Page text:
As they continued to become successful, they were given the opportunity to bid for larger more complex projects, which put them in a competitive bidding environment.  As the CEO said, “we are running with the big dogs now.”  However, they were not successful in winning many competitive bids.  They undertook all of the normal strategic initiatives to beef up and improve their bidding process with very little success.

They brought in a firm that specializes in helping companies be successful in government bidding to identify what they needed to improve.   They hired a specialist in government bidding and developed a formal bid process.  Even after all the time, effort and money, the win rate did not change considerably. It was not what they were doing that was the problem, it was their way of thinking. They were offering highly sophisticated solutions rather than highly competitive, efficient solutions. Their way of being was so ingrained and so unconscious that it continued to undermine all their efforts.  It was their unconscious Context that we addressed, the results being a 70% win ratio.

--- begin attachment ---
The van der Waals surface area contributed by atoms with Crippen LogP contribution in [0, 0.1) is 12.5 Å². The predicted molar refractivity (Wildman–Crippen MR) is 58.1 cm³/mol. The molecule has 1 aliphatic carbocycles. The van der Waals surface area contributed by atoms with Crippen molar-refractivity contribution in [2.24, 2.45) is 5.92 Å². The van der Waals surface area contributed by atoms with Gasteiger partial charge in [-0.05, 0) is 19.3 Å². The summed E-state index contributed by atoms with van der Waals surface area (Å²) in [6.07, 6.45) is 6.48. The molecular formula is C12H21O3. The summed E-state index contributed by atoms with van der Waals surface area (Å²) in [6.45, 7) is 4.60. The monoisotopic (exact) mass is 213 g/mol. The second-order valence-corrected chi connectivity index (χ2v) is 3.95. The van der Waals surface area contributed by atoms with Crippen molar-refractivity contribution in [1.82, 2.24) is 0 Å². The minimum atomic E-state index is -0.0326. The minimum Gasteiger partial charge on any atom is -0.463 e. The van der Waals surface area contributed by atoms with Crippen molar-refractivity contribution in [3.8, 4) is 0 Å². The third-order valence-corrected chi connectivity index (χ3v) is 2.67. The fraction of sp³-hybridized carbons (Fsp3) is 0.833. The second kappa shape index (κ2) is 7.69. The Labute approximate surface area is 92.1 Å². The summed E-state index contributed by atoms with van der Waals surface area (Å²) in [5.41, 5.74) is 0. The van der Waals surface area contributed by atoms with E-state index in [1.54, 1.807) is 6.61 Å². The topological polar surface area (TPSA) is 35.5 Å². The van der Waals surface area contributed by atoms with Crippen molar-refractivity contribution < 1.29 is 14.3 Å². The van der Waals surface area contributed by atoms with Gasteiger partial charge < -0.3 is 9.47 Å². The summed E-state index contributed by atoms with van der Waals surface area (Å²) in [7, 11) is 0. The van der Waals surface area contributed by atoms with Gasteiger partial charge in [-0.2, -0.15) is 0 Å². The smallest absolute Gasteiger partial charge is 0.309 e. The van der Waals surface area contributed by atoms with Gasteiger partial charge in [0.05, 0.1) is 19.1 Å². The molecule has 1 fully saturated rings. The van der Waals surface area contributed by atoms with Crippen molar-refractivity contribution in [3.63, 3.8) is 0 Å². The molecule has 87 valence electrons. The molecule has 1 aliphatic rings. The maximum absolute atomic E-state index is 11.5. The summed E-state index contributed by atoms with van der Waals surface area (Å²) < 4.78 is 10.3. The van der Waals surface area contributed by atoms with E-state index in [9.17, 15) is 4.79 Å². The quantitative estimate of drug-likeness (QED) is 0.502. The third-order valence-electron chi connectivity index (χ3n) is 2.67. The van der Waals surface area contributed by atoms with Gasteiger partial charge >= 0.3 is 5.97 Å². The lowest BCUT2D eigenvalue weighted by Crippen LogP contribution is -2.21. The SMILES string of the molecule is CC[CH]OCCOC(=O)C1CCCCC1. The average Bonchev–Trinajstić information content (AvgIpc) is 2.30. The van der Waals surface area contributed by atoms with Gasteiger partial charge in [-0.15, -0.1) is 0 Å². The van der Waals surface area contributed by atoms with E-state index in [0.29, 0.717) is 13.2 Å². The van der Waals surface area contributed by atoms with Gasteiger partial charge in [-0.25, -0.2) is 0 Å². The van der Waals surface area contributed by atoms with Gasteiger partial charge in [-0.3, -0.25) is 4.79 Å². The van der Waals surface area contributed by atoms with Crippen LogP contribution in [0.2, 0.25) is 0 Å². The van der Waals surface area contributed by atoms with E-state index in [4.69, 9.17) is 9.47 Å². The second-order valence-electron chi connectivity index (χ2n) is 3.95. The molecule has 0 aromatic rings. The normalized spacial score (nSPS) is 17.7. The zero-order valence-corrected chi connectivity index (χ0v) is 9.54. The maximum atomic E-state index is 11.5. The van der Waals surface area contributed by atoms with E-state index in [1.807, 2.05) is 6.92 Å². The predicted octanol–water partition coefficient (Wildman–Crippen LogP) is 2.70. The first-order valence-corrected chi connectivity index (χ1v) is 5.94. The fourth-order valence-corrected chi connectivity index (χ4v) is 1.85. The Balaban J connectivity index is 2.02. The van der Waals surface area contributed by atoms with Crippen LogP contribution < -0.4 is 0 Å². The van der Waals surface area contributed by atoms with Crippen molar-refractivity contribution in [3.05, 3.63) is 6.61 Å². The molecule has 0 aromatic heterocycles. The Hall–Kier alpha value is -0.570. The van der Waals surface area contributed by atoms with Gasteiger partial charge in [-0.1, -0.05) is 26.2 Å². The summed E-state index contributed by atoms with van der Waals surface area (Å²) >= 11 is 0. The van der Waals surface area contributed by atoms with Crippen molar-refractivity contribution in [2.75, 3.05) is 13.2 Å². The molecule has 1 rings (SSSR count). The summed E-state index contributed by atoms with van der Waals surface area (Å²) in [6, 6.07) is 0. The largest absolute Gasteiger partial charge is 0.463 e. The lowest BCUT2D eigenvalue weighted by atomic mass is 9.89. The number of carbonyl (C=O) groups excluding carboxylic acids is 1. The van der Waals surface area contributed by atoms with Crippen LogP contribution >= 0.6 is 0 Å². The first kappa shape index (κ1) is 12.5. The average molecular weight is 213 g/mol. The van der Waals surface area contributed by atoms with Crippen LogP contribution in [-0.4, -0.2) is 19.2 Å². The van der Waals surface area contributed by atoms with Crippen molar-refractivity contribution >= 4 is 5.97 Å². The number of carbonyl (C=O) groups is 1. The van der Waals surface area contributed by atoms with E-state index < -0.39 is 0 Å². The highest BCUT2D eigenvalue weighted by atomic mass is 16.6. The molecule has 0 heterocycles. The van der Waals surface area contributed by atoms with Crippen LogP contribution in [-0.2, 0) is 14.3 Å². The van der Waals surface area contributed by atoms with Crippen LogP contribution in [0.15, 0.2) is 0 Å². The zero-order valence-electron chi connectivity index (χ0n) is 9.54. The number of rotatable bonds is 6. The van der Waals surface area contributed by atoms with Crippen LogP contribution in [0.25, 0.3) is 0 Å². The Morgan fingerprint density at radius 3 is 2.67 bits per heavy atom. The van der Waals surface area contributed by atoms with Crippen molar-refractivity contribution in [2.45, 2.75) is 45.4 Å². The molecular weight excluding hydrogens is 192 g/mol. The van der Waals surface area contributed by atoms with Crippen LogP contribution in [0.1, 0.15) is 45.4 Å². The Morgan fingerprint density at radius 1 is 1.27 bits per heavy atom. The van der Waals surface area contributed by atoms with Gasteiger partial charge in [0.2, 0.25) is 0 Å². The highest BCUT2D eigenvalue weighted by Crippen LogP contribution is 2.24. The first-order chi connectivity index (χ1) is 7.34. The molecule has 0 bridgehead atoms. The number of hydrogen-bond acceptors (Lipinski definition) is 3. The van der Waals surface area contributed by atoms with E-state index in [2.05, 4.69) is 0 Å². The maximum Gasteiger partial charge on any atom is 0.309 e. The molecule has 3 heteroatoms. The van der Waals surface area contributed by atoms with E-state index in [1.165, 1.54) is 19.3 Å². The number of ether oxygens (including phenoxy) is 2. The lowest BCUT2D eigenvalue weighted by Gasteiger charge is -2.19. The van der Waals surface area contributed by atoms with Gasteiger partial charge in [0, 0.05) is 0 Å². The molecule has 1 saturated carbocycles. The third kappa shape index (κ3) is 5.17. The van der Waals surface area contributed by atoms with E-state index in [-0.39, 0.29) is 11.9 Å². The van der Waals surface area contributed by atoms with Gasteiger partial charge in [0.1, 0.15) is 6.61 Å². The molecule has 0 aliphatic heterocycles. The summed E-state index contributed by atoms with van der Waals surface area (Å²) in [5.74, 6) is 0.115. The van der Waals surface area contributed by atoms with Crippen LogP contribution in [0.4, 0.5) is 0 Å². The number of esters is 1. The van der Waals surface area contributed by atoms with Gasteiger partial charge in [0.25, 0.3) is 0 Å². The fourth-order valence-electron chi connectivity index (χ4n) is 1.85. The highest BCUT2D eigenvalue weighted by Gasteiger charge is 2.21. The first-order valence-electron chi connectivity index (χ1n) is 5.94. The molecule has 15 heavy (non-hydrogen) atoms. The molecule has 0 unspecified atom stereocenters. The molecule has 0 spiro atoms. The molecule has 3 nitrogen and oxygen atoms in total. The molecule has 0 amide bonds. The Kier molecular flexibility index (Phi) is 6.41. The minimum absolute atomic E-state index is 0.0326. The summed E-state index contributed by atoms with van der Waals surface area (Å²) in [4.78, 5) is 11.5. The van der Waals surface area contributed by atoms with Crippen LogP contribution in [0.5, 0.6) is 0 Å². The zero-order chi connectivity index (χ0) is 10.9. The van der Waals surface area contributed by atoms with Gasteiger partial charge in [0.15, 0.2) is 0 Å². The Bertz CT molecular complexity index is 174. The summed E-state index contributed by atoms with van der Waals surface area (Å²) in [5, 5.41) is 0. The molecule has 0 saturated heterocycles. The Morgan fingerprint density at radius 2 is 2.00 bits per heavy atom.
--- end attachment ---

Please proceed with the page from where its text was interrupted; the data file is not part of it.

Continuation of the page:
Just like a person must alter their sense of who they are and why they exist as the pass through various life stages – leaving home and entering the workforce, getting married and having children, passing through their mid-life transition – so too must an organization redesign itself for today’s changing world.

In today’s VUCA world, organizations cannot afford to simply come up with a new strategic initiative, make changes to their operating process or implement new technological tools. They must redesign the very core of who they are and how they are being in the world.

Step back from doing business as usual, driven by the patterns buried within the unconscious of the organization’s Context field. Take a chance at a “clean-slate” approach to setting a new strategy, creating a new way of being.  One that will allow you to face the challenges of today’s world not the one in your past.

The Living Organization® 7 Step Process recognizes that an organization is created to make an impact and facilitates a design that optimize the value the organization brings to those it serves.  It follows The Living Organization® Approach of seeing the organization as a living being working with the three fields of Activity, Relationship and Context.

The Living Organization® 7-Step Design Process